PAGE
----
Lucrative Careers: Become A Court Reporter
The best careers are those that provide personal fulfillment and enjoyment while rewarding workers financially. Many people initially choose the court reporting field because they want a stable, lucrative career, but then find court reporting rewarding on a personal level.
Court reporters play key roles in documenting legal proceedings and must be willing and able to work in fast-paced environments while maintaining a high degree of accuracy in their work. To become a court reporter, you must be committed to learning various court reporting methods and tools, as well as legal, technical, and medical terminology. Earning a court reporting degree from an accredited college will give you the information and confidence you need to succeed in this field.
WHAT DOES A COURT REPORTER CAREER LOOK LIKE?
While court reporting professionals can, and do, work in a variety of settings, most court reporters spend their time attending court proceedings such as trials, hearings, and depositions where they document everything that is said verbatim for the official record. Using stenography machines, other equipment, or shorthand, court reporters must be able to keep up with proceedings and must be able to create timely, accurate transcriptions of events. Court reporters may also need to administer oaths in court and understand how to read and monitor court calendars.
If you choose to work as a court reporter, you may work for a federal, state, or local government agency, a private law firm, or a nonprofit corporation. You could also choose to work for yourself as a freelance court reporter, choosing your work hours and location.
BECOMING A COURT REPORTER
There is not a national qualification standard for court reporters in the United States today. Instead, each state establishes its own qualification requirements. In many jurisdictions, aspiring court reporters must complete certificate programs or associate degree program in court reporting. You may be able to tailor your education to focus on a particular aspect of court reporting such as:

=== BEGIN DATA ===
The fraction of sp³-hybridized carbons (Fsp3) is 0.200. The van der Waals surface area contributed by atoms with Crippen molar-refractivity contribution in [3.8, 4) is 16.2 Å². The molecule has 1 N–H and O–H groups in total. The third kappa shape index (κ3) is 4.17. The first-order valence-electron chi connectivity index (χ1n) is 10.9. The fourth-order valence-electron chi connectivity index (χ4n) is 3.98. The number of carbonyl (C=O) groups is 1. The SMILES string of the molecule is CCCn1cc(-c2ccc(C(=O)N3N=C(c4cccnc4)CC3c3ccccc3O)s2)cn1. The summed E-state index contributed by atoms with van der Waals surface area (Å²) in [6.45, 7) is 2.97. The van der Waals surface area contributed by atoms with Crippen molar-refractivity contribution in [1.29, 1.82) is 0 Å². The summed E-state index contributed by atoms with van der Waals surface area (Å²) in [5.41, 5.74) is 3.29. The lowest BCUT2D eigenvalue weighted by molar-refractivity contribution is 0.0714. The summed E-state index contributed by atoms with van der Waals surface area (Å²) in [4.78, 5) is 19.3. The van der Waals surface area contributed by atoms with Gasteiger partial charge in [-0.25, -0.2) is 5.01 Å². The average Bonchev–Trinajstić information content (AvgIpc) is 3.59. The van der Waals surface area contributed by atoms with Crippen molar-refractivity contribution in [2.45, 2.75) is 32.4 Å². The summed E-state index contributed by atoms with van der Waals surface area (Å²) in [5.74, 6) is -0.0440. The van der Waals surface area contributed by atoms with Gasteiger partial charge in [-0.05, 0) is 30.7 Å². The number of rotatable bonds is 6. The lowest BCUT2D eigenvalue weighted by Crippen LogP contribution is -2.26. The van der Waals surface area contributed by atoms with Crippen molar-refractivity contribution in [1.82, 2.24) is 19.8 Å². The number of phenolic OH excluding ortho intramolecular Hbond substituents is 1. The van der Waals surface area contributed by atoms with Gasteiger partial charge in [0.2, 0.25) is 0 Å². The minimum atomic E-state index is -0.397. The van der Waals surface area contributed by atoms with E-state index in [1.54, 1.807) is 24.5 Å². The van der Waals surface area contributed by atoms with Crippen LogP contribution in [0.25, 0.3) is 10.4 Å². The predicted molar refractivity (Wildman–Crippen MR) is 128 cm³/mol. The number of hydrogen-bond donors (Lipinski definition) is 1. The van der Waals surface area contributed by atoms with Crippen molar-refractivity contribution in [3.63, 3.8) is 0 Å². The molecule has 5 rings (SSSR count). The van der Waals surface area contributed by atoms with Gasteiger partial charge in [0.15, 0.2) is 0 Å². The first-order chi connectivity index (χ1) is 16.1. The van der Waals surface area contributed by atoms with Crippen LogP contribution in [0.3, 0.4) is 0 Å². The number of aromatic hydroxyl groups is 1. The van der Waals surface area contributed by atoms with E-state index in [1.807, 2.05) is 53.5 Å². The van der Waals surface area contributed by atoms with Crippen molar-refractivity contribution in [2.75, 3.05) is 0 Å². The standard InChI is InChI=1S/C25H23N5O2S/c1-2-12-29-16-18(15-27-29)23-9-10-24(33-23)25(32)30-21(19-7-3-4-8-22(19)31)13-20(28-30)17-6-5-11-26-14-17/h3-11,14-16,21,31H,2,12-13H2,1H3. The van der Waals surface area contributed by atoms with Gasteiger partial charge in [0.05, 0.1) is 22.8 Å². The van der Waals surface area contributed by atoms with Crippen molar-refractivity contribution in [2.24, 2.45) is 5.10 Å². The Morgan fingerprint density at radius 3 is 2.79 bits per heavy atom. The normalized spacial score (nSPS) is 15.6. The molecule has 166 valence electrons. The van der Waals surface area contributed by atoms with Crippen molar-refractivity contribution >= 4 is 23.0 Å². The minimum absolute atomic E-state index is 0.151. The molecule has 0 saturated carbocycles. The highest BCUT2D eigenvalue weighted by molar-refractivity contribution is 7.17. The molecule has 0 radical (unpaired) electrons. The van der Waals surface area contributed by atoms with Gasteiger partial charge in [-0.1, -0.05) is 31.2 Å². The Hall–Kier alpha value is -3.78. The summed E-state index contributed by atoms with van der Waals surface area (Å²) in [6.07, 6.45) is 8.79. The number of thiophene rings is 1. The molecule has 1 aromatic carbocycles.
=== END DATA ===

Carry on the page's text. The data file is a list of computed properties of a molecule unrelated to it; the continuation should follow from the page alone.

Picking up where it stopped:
- Communication access real-time translation (CART)
- Closed captioning
- Real-time captioning
- Judicial reporting
When exploring educational programs to train for a court reporting career, look for a program that includes instruction and training on at least the following topics:
- Machine shorthand
- Legal, medical, and technical terminology
- English spelling and grammar
- Stenography speed and theory principles
- Listening and concentration skills
- The National Court Reporters Association (NCRA) Code of Ethics
After completing a degree or certificate in court reporting, make sure you meet all applicable state licensing requirements to work in your state. You may also consider pursuing additional certifications, such as those offered through the NCRA, the American Association of Electronic Reporters and Transcribers (AAERT), or the National Verbatim Reporters Association (NVRA), among others.
PREPARE FOR A SUCCESSFUL CAREER WITH GENERATIONS COLLEGE!
Court reporting can be a rewarding career path, both personally and professionally. If you want to become a court reporter, Generations College can help! Established in 1904 in heart of Chicago, Generations College boasts one of the nation’s oldest and finest court reporting programs. We offer traditional, on-campus courses as well as a fully accredited online degree program, making it easier than ever for busy adults to earn their college degrees. Contact us today to learn more about our programs and explore whether the court reporting career is right for you!